Coming Back to the Office Post-COVID – Tips and Strategies

September 6, 2022

Posted by: DevDigital

Coming Back to the Office Post-COVID – Tips and Strategies

With the COVID-19 pandemic winding down, probably, many businesses have been transitioning back to all in-person work. Others will make the change soon. Since the emergence of this virus drove businesses to go remote or shut down and lay off workers, lots of things have changed. Transitioning back to a regular office environment won’t be as easy as it would be if everyone just went on vacation at the same time. You can make things easier by remembering communication, flexibility, and culture change. Read on to learn more about returning to pre-pandemic office routines, more or less.

Communicate and Be Flexible

Communication and flexibility are probably the two keywords to use in transitioning everyone back to being in the office full time. Fortune magazine offered some tips that expand on those two themes:

  • Communicate often regarding expectations, timeline, policy changes, and so on.
  • Be clear and specific.
  • Allow asynchronous scheduling. This is an old idea that might many businesses are going to revive. Having flexible start and stop times with core office hours will help people coordinate their work as much as is necessary.
  • Give employees some discretion in how and when they transition back to the office.
  • Understand that many employees will expect that they can still have a flexible work schedule.


Understand Personnel Issues That May Arise

While employees may be willing to return to work, if not happy, you can expect some issues to arise while any COVID-related restrictions fall away. Depending on conditions in your area, some workers may be afraid of returning to the office because of the risks that they perceive. Others have family responsibilities that they did not have two years ago. Some employees will be at high risk from a COVID-19 infection or caring for someone who is. They’ll be nervous about returning to the office.

You can make things easier without hurting team dynamics or productivity in a couple of ways. Making wise use of cloud-based software to share information and work together is generally a viable option. Try giving employees some leeway in how they return to the office as well. Expectations and attitudes have shifted somewhat over the past couple of years.

Realize That Culture Change May Be Necessary

Planning and communication are critical to getting employees back in the office and being happy about it. Expectations and standards often changed during the pandemic. Many workers are more willing to work from home, more open to using new software, and more self-motivating. Software like Teams and Zoom cannot fully replace face-to-face meetings and teamwork though. That’s something to keep in mind before letting everyone work from home if they want to.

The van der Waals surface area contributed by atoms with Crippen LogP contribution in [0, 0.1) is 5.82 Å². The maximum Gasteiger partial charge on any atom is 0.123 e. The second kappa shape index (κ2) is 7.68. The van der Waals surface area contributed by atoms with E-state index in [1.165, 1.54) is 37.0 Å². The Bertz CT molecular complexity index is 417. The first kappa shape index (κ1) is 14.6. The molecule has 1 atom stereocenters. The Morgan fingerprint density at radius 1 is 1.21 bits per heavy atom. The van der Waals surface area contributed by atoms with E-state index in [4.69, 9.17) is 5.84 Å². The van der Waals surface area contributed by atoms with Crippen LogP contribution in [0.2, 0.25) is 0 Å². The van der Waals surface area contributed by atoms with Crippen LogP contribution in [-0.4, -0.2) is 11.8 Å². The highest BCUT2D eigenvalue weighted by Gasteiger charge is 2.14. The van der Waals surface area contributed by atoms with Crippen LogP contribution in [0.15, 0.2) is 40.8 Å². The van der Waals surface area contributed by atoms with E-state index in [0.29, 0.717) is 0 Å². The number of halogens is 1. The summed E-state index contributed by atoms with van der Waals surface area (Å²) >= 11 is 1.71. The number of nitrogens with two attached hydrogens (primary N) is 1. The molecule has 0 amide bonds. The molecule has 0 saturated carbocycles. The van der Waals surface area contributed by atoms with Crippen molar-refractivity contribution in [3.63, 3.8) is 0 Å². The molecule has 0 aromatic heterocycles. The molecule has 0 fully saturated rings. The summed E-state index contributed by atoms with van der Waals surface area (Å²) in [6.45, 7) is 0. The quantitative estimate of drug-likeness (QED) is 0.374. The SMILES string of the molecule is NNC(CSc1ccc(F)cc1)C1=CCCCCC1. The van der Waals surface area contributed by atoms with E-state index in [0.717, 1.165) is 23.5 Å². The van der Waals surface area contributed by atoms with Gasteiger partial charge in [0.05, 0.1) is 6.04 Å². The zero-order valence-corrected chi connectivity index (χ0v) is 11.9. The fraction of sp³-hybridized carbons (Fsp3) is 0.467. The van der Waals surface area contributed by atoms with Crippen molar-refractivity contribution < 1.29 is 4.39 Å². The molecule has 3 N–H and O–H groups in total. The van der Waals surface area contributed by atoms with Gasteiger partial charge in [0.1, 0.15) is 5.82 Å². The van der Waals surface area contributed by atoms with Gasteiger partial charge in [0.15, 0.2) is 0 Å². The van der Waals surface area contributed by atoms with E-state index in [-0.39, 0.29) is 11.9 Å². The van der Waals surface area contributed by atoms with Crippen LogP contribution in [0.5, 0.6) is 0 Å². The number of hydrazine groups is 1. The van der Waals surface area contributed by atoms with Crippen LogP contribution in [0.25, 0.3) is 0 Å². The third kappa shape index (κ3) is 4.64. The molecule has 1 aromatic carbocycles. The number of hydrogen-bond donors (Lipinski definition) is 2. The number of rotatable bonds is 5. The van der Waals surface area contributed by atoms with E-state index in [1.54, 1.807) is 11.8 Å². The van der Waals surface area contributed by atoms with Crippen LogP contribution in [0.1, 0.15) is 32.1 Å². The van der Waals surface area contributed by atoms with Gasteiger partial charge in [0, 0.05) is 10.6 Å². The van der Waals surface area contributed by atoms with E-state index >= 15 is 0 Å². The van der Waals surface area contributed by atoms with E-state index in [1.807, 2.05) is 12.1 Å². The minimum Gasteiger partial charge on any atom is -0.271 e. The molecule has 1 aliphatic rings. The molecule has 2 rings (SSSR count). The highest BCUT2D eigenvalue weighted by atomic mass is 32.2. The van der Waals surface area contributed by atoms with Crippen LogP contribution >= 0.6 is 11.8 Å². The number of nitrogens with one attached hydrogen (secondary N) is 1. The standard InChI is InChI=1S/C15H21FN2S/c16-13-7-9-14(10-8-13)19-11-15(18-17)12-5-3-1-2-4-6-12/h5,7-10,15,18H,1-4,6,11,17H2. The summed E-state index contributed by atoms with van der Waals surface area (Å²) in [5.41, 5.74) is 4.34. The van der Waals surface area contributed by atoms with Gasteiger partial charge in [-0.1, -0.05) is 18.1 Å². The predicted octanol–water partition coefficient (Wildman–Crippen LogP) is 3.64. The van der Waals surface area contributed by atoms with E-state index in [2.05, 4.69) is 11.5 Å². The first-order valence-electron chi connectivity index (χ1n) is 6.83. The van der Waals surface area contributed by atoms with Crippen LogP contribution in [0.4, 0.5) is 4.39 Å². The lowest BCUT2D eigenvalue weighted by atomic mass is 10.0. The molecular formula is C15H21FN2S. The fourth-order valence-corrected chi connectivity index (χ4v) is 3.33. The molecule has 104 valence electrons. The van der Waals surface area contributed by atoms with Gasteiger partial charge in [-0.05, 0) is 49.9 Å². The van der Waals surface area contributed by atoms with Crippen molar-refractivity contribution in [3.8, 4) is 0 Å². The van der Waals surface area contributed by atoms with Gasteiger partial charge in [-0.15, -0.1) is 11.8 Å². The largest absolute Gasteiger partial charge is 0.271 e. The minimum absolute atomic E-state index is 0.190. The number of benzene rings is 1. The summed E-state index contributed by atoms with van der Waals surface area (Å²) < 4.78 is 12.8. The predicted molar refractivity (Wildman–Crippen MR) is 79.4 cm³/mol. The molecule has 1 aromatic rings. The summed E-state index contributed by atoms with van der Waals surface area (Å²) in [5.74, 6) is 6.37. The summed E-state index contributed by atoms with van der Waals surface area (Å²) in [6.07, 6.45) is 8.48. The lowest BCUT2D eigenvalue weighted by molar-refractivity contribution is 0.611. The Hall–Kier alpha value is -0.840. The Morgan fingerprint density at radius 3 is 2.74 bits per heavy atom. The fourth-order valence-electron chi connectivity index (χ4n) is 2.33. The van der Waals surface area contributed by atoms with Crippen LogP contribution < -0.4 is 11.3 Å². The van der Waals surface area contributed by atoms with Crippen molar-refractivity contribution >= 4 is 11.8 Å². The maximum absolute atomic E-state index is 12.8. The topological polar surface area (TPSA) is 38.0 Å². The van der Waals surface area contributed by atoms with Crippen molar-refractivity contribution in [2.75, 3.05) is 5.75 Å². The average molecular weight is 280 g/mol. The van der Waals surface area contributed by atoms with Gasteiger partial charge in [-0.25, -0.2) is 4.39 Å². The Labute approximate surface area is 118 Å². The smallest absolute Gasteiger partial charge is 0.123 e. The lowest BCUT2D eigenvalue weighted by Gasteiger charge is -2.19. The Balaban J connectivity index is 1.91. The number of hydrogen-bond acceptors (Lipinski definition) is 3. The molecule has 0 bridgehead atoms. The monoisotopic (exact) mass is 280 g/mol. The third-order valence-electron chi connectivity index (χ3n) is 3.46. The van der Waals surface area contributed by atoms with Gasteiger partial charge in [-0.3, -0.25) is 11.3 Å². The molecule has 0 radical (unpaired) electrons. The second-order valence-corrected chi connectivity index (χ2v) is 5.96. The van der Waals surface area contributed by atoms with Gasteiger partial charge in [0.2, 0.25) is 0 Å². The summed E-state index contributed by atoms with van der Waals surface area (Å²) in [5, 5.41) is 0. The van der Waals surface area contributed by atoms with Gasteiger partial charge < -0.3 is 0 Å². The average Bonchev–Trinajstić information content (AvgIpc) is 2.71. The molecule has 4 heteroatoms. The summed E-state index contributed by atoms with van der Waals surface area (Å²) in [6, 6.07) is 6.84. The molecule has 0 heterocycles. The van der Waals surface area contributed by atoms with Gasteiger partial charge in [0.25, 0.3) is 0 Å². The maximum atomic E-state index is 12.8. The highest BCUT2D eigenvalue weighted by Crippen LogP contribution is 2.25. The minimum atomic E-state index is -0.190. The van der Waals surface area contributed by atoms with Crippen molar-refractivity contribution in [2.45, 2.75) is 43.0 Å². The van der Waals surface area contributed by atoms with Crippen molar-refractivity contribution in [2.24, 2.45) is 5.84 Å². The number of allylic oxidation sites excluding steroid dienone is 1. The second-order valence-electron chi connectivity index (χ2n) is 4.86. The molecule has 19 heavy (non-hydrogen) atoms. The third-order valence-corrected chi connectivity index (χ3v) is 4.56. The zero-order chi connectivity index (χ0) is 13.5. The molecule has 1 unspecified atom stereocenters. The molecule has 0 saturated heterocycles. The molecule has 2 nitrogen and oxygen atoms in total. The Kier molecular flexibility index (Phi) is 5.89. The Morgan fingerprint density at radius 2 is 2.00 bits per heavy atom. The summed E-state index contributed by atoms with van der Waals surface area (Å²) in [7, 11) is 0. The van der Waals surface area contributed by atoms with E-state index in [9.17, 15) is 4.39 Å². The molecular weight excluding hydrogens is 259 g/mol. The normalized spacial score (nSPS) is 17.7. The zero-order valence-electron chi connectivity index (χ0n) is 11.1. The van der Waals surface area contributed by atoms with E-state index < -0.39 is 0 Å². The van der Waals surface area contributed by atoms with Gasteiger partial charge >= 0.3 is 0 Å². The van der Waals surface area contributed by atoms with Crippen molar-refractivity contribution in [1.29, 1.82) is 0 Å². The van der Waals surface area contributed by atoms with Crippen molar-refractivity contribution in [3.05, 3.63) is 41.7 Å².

Review Policies and Procedures

You can’t ignore the possibility of another COVID-19 surge or a whole new pandemic infection emerging. What policies and procedures need to be updated so the company can respond effectively, minimizing business disruptions, keeping data secure, and protecting employees’ health. Here are some of the specific items you may need to review:

  • Attendance requirements.
  • Business continuity.
  • Work from home policy.
  • Telework and flexible scheduling.


This policy and procedure review should serve you well because COVID-19 might come back. If not, something else will happen.

Check government guidelines related to reopening. There may be local, state, or federal rules that affect your industry in particular. Certain federal legislation, such as the Family and Medical Leave Act may affect your return-to-office procedures. Check OSHA guidance and FDA guidance, if FDA rules are relevant to your industry. Government regulations and guidance aside, a trade or professional association for your industry may also publish guidance on returning to work.

Future-Proof Your Business

  • Review hazard pay requirements that might apply in a pandemic.
  • Determine whether you have to bargain over changes to things like salary and working hours.
  • Review collective bargaining rules in the union contract.
  • Revisit the contract’s force majeure clause to see if the language needs to reflect pandemic-related disruptions out of the employer’s control.


If the COVID pandemic flares up again, or a new one appears, you and your employees will be ready to adjust their habits.

Information technology could and probably should be a key part of your post-COVID business strategy. Tools that help employees work productively from anywhere have proven their worth during the pandemic years. If your business doesn’t require people to be on-site, collaboration tools like Teams and SharePoint make remote working much easier and more productive.

Planning, Communication, and the Right Technologies are Crucial

Communication and good planning will make it easier to navigate some of the human resource challenges related to transitioning back to the office. Technology that supports online collaboration can help ease the transition back to traditional office work. If your company needs cloud-based applications to facilitate remote work and in-the-office work, give DevDigital a call to set up a short conversation about your software needs. 


Share this

Add Comment